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Why the Northwestern secondary's struggles have been exaggerated

Northwestern's pass defense has a reputation for being below average. But a closer look at the last five seasons indicates otherwise.


To die-hard Northwestern football fans, any hype surrounding NU's secondary in 2014 may seem as laughable as the team's pass defense in recent years. The Cats have earned a reputation as a team that struggles to defend the pass. But just how accurate is this reputation?

The Cats have ranked near the bottom of the Big Ten each of the last five seasons in "pass defense." But that statistic does not tell the whole story. "Pass defense efficiency" is a more significant marker, but it is rather abstruse and outdated.

So I decided to evaluate NU's pass defense on the three metrics that I think most accurately measure pass defense performance: 1) Pass Yards Allowed Per Attempt, 2) Opposing Team's Completion Percentage, 3) Opposing Team's Passer Rating.

These metrics indicate that NU's pass defense has not been quite as poor over the last five years as previously thought. As you can see on the graph below, aside from an abysmal 2011, NU's pass defense has ranked about average in the Big Ten since 2009.


It looks like NU's bad reputation for pass defense may be a little exaggerated. Maybe fans focused too much on 2011. That might also explain why some fans could think NU's pass defense has suddenly improved to new heights over the last three seasons.

If you just look at the numbers since 2011, it looks like the Cats went from atrocious to decent in three years. But if you look at the numbers in more context over a five-year span, it's clear the Cats have been soundly mediocre in pass defense for years now.

Sure they improved from 2011 to 2012, but this improvement should not be considered surprising. They just experienced an uncharacteristically inefficient season in 2011. This pass defense has been just plain average for a while now.

(I should mention the Cats led the Big Ten in interceptions last season for the first time since 2005. Sign of improvement, right? Maybe. But INTs are not the best evaluators of pass defense. They are pretty random and are sometimes created by the pass rush or a bad throw.)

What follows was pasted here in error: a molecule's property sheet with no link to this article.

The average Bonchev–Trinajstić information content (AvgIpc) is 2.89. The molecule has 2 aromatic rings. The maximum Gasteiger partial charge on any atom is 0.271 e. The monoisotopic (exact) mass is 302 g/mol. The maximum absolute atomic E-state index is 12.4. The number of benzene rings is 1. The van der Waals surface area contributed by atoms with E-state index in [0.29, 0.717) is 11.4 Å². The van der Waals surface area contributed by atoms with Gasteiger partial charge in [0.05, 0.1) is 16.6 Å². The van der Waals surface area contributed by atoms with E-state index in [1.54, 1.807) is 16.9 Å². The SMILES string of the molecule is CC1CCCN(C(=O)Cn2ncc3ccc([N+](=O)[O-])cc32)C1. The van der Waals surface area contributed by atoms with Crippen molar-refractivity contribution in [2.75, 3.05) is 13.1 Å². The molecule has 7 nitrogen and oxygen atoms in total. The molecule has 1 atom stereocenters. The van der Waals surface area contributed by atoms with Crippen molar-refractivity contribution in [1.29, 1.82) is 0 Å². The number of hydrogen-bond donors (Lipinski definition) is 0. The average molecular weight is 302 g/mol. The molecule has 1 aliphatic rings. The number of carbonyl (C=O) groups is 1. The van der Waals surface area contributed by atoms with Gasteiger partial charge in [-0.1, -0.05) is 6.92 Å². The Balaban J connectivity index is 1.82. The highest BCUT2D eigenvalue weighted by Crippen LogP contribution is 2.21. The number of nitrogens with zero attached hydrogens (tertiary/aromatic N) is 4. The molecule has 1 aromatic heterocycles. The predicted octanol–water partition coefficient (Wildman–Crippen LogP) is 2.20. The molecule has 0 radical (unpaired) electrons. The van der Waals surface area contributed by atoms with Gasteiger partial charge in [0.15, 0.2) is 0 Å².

So if you are a rising senior at Northwestern, it's possible you and your classmates overreacted somewhat to the secondary struggles in 2011, which would have been your first year following the Cats on campus. Beware that the relative statistical improvements in 2012 and 2013 do not mean the trend will necessarily continue and the secondary will be even better this year.

However, as Josh Rosenblat wrote yesterday, there's reason to be excited for next season, given how much talent and depth there is in the defensive backfield. While recruiting rankings are often criticized, teams with better recruits are more likely to be successful, and NU's recruiting in the secondary keeps getting better.


Ibraheim Campbell, S

CJ Bryant, CB

Daniel Jones, CB

Jimmy Hall, S


Jarrell Williams, CB

Nick VanHoose, CB


Traveon Henry, S

Terrance Brown, S

Dwight White, CB


Godwin Igwebuike, S

Kyle Queiro, S

Keith Watkins, CB

Marcus McShepard, CB

Matt Harris, CB


Parrker Westphal, CB

Jared McGee


As star safety Ibraheim Campbell said, "You definitely kind of recognize that the level of athlete that we have playing in our defensive backfield is better than I've seen since I've been here and it's fun to watch."

NU's pass defense has been mired in mediocrity for years now, but this could finally be the year the secondary sheds its "below average" reputation and lives up to the hype.